Stinson Beach, California: Wikis


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Stinson Beach, California
—  CDP  —
Stinson Beach
Location in Marin County and the state of California
Coordinates: 37°54′02″N 122°38′40″W / 37.90056°N 122.64444°W / 37.90056; -122.64444Coordinates: 37°54′02″N 122°38′40″W / 37.90056°N 122.64444°W / 37.90056; -122.64444
Country United States
State California
County Marin
 - County Board District 4
Steve Kinsey
 - State Senate Mark Leno (D)
 - Assembly Jared Huffman (D)
 - U. S. Congress Lynn Woolsey (D)
Area [1]
 - Total 1.07 sq mi (2.7 km2)
 - Land 1.06 sq mi (2.7 km2)
 - Water 0.02 sq mi (0 km2)  2%
Elevation [2] 26 ft (8 m)
Population (2000)[1]
 - Total 751
 Density 683/sq mi (278/km2)
Time zone PST (UTC-8)
 - Summer (DST) PDT (UTC-7)
ZIP code 94970
Area Code 415
FIPS code 06-74172
GNIS feature ID 235489

Stinson Beach is an unincorporated community in Marin County, California, on the west coast of the United States. Stinson Beach is located 2.5 miles (4 km) east-southeast of Bolinas,[3] at an elevation of 26 feet (8 m).[2] The population of the Stinson Beach CDP (census-designated place) was 751 at the 2000 census.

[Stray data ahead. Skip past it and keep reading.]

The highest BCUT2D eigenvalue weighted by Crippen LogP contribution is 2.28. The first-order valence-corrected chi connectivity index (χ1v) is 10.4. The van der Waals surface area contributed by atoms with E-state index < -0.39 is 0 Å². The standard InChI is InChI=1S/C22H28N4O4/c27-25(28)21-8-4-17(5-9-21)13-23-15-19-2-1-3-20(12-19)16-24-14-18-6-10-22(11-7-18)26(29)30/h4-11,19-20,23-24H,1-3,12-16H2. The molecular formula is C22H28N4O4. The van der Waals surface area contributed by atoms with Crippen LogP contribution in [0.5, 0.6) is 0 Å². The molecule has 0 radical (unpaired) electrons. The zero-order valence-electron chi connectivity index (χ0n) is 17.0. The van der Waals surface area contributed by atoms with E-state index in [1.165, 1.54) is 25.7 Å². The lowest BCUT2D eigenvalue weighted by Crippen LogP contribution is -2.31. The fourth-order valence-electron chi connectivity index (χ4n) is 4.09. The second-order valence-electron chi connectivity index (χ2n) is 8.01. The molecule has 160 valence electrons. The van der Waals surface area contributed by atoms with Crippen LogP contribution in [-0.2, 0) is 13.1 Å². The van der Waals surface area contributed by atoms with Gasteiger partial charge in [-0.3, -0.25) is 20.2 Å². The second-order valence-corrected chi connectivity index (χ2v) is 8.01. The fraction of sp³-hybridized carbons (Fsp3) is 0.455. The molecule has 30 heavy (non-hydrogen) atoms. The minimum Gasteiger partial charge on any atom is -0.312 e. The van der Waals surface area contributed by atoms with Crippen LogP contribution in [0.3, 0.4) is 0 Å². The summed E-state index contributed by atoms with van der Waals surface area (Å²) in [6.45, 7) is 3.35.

Stinson Beach is about a 35-minute drive from the Golden Gate Bridge on California's Highway 1. It is near important attractions such as Muir Woods National Monument, Muir Beach, and Mount Tamalpais. It has a long beach with occasional opportunities for surfing, although the water is cold and fog is common throughout the year.

Stinson Beach is a popular day trip for people from the San Francisco Bay Area and for tourists visiting northern California. Although most visitors arrive by private car, Stinson Beach is linked to Marin City by a daily bus service, and the network of hiking trails around Mount Tamalpais also reaches the town.



Nathan H. Stinson bought land at the site in 1866.[3]

In 1870, the first road was built along the Pacific coast from Sausalito, California, and a tent settlement sprang up amongst the willow trees at the beach, which gave rise to the town's original name, Willow Camp. The Mt. Tamalpais & Muir Woods Railway opened in 1896, making Willow Camp more accessible. Visitors could ride the train to West Point Inn and then hike or arrange a stagecoach to take them to the beach. In 1906, refugees from the San Francisco earthquake came to the area and built some of the area's first businesses. Stinson Beach became the official town name in 1916, in honor of the largest landowners, Rose and Nathan Stinson.

The first post office opened in 1916.[3]

In 1939, the beach was sold to Marin County. It was transferred to the State of California in 1950, and was eventually transferred to the National Park Service in 1977.


Stinson Beach is located at 37°54′02″N 122°38′40″W / 37.90056°N 122.64444°W / 37.90056; -122.64444,[2] between Bolinas and Muir Beach.

The CDP has a total area of 1.07 square miles (2.8 km²), of which, 1.06 square miles (2.7 km²) of it is land and 0.02 square miles (0.1 km²) of it (2%) is water.[1]


Stinson Beach CDP, California (yellow)
94970 ZIP Code Tabulation Area (yellow)